I, Tonya

I, Tonya

Don’t trip and fall while Ice Skating


Competitive ice skater Tonya Harding rises amongst the ranks at the U.S. Figure Skating Championships, but her future in the activity is thrown into doubt when her ex-husband intervenes.

Title I, Tonya
Director Craig Gillespie
Director of Photography
Runtime 2 h 00 min
Certification R
Release Date 8 December 2017
Tagline Don’t trip and fall while Ice Skating
IMDb Id tt5580036

Tonya Harding was, as the movie points out, briefly the second most famous person in the world (after Bill Clinton). Growing up in poverty, the young Tonya had a passion for ice skating, and a rare talent for it too. Starting at the age of three, she practiced relentlessly, and in 1991 was US champion and world silver medallist, and became the first woman ever to land a triple axel in competition. Tonya, played by Margot Robbie, was encouraged and driven on by her hard-nosed mother, brilliantly played by Alison Janney. Tonya entered an abusive relationship with boy next-door Jeff Gillooly (played by Sebastian Stan), who she married despite suffering considerable physical abuse at his hands.

The film sets up her difficult personal life skilfully, and does an impressive job of showing her actually skating, presumably enabled by the impressively long list of special effects staff in the movie credits. Tonya always felt that her redneck background held her back with skating judges, who perhaps were looking as much for an all-American hero to represent their country as a technically perfect skater. Her volatile temper and competitive streak brought her to the world’s attention in the build up to her competing in the 1994 Winter Olympics. Her main rival in the US team was fellow skater Nancy Kerrigan. In circumstances that are not completely clear to this day, a plot was hatched to hobble Kerrigan by Tonya, her husband and his friend Shawn, notionally Tonya’s bodyguard but in reality a fantasist who lived with his parents. Kerrigan was duly attacked after skating practice and her knee badly injured, forcing her to withdraw from the national championship that was to act as a selection event for the US Olympic team.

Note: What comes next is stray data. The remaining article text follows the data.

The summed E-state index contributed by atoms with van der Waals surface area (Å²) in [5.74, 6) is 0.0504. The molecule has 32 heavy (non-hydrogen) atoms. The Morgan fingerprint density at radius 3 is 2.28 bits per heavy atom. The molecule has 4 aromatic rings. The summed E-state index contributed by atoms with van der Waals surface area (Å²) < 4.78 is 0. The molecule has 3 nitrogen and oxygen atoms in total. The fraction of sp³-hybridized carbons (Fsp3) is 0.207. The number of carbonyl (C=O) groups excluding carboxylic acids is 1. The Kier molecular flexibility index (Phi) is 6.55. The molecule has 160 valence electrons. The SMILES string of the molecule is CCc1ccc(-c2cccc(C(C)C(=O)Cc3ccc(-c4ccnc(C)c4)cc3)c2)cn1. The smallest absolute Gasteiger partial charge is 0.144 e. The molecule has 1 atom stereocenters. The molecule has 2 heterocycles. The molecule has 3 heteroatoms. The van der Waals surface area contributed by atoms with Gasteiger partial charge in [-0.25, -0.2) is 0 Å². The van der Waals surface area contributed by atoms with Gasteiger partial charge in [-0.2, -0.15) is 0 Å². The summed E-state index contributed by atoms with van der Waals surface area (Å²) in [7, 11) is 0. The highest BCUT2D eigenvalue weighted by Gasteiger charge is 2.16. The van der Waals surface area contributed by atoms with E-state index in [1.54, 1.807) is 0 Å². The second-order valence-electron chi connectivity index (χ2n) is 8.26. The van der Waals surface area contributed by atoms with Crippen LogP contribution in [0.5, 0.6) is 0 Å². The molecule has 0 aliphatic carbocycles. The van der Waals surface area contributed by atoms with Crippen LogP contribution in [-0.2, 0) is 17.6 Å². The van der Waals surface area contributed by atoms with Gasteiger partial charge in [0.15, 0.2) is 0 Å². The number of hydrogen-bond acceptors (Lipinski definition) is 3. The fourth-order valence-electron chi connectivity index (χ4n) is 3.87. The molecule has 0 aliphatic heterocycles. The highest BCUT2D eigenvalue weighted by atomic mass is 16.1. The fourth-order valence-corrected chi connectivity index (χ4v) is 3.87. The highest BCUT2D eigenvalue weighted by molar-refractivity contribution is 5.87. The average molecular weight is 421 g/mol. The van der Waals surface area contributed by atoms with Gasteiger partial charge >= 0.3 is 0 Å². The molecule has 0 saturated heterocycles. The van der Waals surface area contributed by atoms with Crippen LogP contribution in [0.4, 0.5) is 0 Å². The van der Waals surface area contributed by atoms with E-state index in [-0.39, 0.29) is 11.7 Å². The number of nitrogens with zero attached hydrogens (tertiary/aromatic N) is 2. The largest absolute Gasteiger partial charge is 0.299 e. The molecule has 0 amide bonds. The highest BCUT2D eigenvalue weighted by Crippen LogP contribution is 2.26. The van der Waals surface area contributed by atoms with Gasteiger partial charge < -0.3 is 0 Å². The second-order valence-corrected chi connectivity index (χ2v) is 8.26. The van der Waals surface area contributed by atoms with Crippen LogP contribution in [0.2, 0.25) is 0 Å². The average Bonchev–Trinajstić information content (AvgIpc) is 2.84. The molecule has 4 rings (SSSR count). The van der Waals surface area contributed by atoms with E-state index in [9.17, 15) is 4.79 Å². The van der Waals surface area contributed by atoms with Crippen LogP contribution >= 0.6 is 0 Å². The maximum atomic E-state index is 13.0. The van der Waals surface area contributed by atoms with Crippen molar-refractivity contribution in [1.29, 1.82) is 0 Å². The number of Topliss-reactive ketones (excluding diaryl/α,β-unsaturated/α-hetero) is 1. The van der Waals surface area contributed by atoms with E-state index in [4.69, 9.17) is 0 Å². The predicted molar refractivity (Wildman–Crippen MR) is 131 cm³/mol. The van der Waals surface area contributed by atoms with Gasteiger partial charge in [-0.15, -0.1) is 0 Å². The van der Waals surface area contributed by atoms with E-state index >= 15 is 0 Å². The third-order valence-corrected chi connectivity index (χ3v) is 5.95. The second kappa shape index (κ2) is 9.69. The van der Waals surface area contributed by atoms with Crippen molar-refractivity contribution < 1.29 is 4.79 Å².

The attack on Nancy Kerrigan gained global media notoriety, and it quickly became clear that Jeff and Shawn were deeply implicated, as was Tonya to a degree. All this is a matter of public record, and it is a tribute to the direction, script and acting that the films holds our attention although almost everyone in the audience knows the sequence of events. The director, Craig Gillespie (who made “Lars and the Real Girl”) conjures a remarkably entertaining film out of seemingly unpromising material. The film works partly because of a witty script that makes the most of the comic potential of the buffoonish plot against Kerrigan, which rapidly unravels. It is helped along by a fine central performance from Robbie, who portrays an unsympathetic character with considerable skill. Alison Janney’s performance as her foul-mouthed, chain-smoking mother is terrific, and indeed the whole cast is pitch perfect. The movie scythes along as incisively as a blade on ice.




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